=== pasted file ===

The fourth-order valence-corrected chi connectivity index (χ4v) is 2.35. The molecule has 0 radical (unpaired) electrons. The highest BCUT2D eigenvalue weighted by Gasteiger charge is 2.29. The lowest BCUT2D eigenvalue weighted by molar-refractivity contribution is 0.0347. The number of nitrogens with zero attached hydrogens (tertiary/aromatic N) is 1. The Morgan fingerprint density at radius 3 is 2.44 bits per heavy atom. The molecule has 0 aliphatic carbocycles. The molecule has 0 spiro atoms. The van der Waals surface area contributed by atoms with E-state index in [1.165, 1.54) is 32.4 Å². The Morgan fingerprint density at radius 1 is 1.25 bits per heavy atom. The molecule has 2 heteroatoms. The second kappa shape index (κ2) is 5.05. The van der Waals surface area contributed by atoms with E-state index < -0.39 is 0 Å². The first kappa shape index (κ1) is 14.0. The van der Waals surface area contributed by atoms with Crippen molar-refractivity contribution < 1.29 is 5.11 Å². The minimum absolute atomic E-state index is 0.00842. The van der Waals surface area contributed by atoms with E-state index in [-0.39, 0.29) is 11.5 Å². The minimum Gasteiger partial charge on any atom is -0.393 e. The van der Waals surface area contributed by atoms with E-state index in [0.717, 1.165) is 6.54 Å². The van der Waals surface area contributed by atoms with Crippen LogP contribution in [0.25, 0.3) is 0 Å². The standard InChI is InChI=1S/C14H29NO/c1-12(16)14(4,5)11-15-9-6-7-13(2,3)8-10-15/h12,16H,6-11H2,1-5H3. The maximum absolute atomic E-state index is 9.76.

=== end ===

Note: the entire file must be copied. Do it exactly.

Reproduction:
The fourth-order valence-corrected chi connectivity index (χ4v) is 2.35. The molecule has 0 radical (unpaired) electrons. The highest BCUT2D eigenvalue weighted by Gasteiger charge is 2.29. The lowest BCUT2D eigenvalue weighted by molar-refractivity contribution is 0.0347. The number of nitrogens with zero attached hydrogens (tertiary/aromatic N) is 1. The Morgan fingerprint density at radius 3 is 2.44 bits per heavy atom. The molecule has 0 aliphatic carbocycles. The molecule has 0 spiro atoms. The van der Waals surface area contributed by atoms with E-state index in [1.165, 1.54) is 32.4 Å². The Morgan fingerprint density at radius 1 is 1.25 bits per heavy atom. The molecule has 2 heteroatoms. The second kappa shape index (κ2) is 5.05. The van der Waals surface area contributed by atoms with E-state index < -0.39 is 0 Å². The first kappa shape index (κ1) is 14.0. The van der Waals surface area contributed by atoms with Crippen molar-refractivity contribution < 1.29 is 5.11 Å². The minimum absolute atomic E-state index is 0.00842. The van der Waals surface area contributed by atoms with E-state index in [-0.39, 0.29) is 11.5 Å². The minimum Gasteiger partial charge on any atom is -0.393 e. The van der Waals surface area contributed by atoms with E-state index in [0.717, 1.165) is 6.54 Å². The van der Waals surface area contributed by atoms with Crippen LogP contribution in [0.25, 0.3) is 0 Å². The standard InChI is InChI=1S/C14H29NO/c1-12(16)14(4,5)11-15-9-6-7-13(2,3)8-10-15/h12,16H,6-11H2,1-5H3. The maximum absolute atomic E-state index is 9.76.